Wednesday, April 19, 2006

The Green Fairy

Absinthe is an intoxicating aperitif with a high percentage of alcohol (up to 72%) and oil of wormwood, among other herbs. This drink, with nicknames such as "La Fée Verte" (The Green Fairy) was surrounded by ceremony, mystery and a sense of danger - it is reported Van Gogh was under the influence when he cut off his ear. Other artists like Picasso, Manet and Degas painted pictures of zombie-like people drinking absinthe alone in cafes.

Absinthe is not legal in the US, but the beauty industry is now bringing us products that let us indulge in its unique herbal scent and mysterious reputation.

L’Artisan Parfumeur’s rich and woody "Fou D’Absinthe" Eau de Parfum will be released in mid-May. I was able to get a preview at Sniffapalooza this month. It has strong woody notes with something sharp in it - perhaps the prick of the fairy herself? I was so looking forward to sampling this scent, and was really disappointed not to like it! It's very masculine and quite strong... some complain of L'Artisan's staying power, but I couldn't even wash it off. That said, I wouldn't mind smelling it on a poet sitting in the shadowy back of a cafe, stirring a sugar cube into his milky green absinthe.

IUNX's No 3 L'Eau Ivre is an icy potion spiced up with green anise, absinthe and everlasting flowers. Apparently the Paris boutique is as lovely as the fragrances themselves and has become something of a tourist destination. Check out these mentions in Wallpaper* and the New York Times.

Absolument Absinthe is a unisex "skin perfume" that adapts to your own chemistry. Absinthe and cannabis (oh, to revel in the use of illicit substances!) are among the 51 fragrance notes contained in this green-tinged alchemist's concoction. I have to say, I love the bottle design, too!

Gobin Daudé Parfums' Biche dans L'Absinthe reportedly has leathery notes with artemesia (absinthe), immortelle flower, green hay, and tobacco leaf... I haven't smelled it, but the description certainly makes it sound fun: "A doe fuses in absinthe, princess of nature, quivering, wild and sensual, happily surrendered to the magic of foliage..." Sounds like someone should take a course in perfume-description-writing!

Lolita Lempicka's "Au Masculin" has top notes of aniseed, green ivy, rum, and absinthe. For the man whose heart lies in the depths of the forest.


Korres' Absinthe Brushless Shave Cream has absinthe extract, and is rich in essential oils and flavonoids to soothe skin and protect it from irritations.


Yves Saint Laurent Eye Shadow Quartet in #3 Absinthe Green

Zuzu Luxe is a vegan makeup line Made from pure minerals. They have an eyeshadow called Absinthe (a matte, warm yellow/green)


D.L. & Co's Absinthe candle has notes of star anise, grand wormwood and bergamot.

Jimmy Belasco: Jimmy's Absinthe candle blends notes of Lime Peel, Patchouli, Amber, Lavender and Sandalwood.

> Learn more about absinthe at the Virtual Absinthe Museum.

Thursday, April 06, 2006

In Memoriam

Just this week, I lost yet another of the spunky dames of my family. As I was talking about these ladies with my mother, trying to envision them at their most alive, I realized that scent is one of the strongest emotional triggers. So I present to you an 'olfactive memorial' of these very special women.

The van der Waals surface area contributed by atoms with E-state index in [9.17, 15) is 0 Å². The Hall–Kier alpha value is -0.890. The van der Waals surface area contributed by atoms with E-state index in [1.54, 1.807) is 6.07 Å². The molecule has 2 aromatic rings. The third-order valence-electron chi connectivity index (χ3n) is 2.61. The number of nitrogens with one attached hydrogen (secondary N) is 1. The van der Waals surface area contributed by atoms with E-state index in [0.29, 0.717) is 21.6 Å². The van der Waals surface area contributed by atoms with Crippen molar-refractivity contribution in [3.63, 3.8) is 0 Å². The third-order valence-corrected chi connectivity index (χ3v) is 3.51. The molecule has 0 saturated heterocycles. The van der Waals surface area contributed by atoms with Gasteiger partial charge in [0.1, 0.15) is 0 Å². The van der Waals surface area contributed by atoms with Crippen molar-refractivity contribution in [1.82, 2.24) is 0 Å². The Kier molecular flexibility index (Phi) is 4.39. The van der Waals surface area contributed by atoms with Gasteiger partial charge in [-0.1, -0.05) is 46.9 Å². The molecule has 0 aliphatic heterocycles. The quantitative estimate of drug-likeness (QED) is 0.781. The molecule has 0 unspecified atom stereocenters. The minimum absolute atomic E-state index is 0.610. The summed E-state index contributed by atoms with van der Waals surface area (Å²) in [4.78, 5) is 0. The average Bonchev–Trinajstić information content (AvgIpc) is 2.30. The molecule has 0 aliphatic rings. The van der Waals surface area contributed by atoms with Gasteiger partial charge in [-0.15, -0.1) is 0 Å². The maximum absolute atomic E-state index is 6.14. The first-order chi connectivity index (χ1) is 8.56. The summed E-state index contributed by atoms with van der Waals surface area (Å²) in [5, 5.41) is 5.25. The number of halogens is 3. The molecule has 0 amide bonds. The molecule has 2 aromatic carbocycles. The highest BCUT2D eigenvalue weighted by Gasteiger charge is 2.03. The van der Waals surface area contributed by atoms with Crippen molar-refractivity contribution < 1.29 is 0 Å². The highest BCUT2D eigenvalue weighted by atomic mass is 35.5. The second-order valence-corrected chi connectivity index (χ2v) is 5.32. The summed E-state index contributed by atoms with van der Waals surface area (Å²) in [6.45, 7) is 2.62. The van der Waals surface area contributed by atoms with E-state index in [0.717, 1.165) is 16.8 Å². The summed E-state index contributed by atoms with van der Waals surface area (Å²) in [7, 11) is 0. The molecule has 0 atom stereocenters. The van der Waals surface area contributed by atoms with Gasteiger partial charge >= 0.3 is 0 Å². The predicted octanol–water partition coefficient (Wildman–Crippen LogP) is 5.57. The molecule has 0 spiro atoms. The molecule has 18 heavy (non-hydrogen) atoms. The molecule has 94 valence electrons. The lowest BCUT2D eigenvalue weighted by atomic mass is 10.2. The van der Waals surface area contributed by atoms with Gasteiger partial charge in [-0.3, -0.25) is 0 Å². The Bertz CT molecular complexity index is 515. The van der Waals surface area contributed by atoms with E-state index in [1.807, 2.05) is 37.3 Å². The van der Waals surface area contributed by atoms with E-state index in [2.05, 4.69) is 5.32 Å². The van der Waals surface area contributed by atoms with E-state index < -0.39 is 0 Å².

Grandma Eleanor and my dad, New Jersey, circa 1947

We lost my grandmother this week. She'd been slipping for a long time, and I like to think that she's happily reunited with my grandfather (after 10+ years), sipping martinis and dancing to Frank Sinatra. She was a vibrant woman, the consummate hostess and an adventuresome traveler. She always brought my sister and I dolls from their trips which were dressed in the region's traditional dress. These mementos sparked my love of travel, and I pay it forward by bringing ethnic accessories to my nieces and nephew from my trips.

Her scent was YSL's Rive Gauche. The aldehydes, lemon and bergamot top notes remind me of her sparkling, bright personality - and the lemon and lime trees she grew in Florida. The rose and jasmine heart are evocative of her ladylike elegance and the santal and oakmoss base remind me of the outdoorsy life she shared with my grandfather, a passionate sportsman.

Auntie Bobbie, New York, 1945

Last summer, we said farewell to my Great Auntie Bobbie. She'd been raised in orphanages along with my grandfather. After growing up with very little, she took a job as a telephone operator and loved to spend her hard-earned money to dress glamorously and lavish gifts upon her nieces and nephews - and later, her great-nieces & nephews (a group I am lucky to be a part of). One of her funny habits was always leaving the price tags on the gifts! :)

Bobbie's signature scent was Shalimar. The name comes from the gardens in Agra where the emperor built the Taj Mahal as a tribute to his departed love. I imagine her reaching for its elegant bottle, shrouding herself with the richly opulent notes - and releasing her inner queen. Like a benevolent monarch, she took care of everyone around her and was adored by loyal friends. We honor her memory still.

Image: Bobbie looking regal on New Year's Eve, 1956

Grandma Berta in the 1980s

My Grandma "Berta" (Roberta) passed away almost 20 years ago from breast cancer. [I am reminded that a number of companies sell products to benefit breast cancer research - stay tuned for a feature in coming weeks.] My mother remembers that "GrammaBerta," as we called her, wore Tabu. Its spicy-sweet, amber musk fragrance probably made her seem much more imposing than her 4'11" stature. This fiery lady never let her small size get in her way - she'd even stand on a stool to whoop my rambunctious uncle!